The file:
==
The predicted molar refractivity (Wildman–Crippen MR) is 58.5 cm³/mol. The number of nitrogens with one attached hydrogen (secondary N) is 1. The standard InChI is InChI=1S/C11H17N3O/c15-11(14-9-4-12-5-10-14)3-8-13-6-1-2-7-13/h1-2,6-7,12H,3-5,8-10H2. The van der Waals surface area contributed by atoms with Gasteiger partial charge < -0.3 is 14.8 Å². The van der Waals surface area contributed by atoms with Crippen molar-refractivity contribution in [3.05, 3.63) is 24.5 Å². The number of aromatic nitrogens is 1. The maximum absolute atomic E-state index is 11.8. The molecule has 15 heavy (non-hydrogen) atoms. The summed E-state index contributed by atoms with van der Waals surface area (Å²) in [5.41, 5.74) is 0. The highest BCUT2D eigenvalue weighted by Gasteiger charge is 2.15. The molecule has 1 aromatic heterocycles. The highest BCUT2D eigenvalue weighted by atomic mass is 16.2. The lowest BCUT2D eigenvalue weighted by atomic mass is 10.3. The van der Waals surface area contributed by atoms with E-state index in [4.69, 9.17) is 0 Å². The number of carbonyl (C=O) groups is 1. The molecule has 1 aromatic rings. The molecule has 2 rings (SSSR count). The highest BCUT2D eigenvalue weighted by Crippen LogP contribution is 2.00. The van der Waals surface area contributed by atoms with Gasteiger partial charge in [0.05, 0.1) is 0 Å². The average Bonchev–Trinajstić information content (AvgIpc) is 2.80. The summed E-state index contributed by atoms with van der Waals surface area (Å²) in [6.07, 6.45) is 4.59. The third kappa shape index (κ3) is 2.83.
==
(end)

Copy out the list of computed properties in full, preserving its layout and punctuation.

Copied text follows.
The predicted molar refractivity (Wildman–Crippen MR) is 58.5 cm³/mol. The number of nitrogens with one attached hydrogen (secondary N) is 1. The standard InChI is InChI=1S/C11H17N3O/c15-11(14-9-4-12-5-10-14)3-8-13-6-1-2-7-13/h1-2,6-7,12H,3-5,8-10H2. The van der Waals surface area contributed by atoms with Gasteiger partial charge < -0.3 is 14.8 Å². The van der Waals surface area contributed by atoms with Crippen molar-refractivity contribution in [3.05, 3.63) is 24.5 Å². The number of aromatic nitrogens is 1. The maximum absolute atomic E-state index is 11.8. The molecule has 15 heavy (non-hydrogen) atoms. The summed E-state index contributed by atoms with van der Waals surface area (Å²) in [5.41, 5.74) is 0. The highest BCUT2D eigenvalue weighted by Gasteiger charge is 2.15. The molecule has 1 aromatic heterocycles. The highest BCUT2D eigenvalue weighted by atomic mass is 16.2. The lowest BCUT2D eigenvalue weighted by atomic mass is 10.3. The van der Waals surface area contributed by atoms with E-state index in [4.69, 9.17) is 0 Å². The number of carbonyl (C=O) groups is 1. The molecule has 1 aromatic rings. The molecule has 2 rings (SSSR count). The highest BCUT2D eigenvalue weighted by Crippen LogP contribution is 2.00. The van der Waals surface area contributed by atoms with Gasteiger partial charge in [0.05, 0.1) is 0 Å². The average Bonchev–Trinajstić information content (AvgIpc) is 2.80. The summed E-state index contributed by atoms with van der Waals surface area (Å²) in [6.07, 6.45) is 4.59. The third kappa shape index (κ3) is 2.83.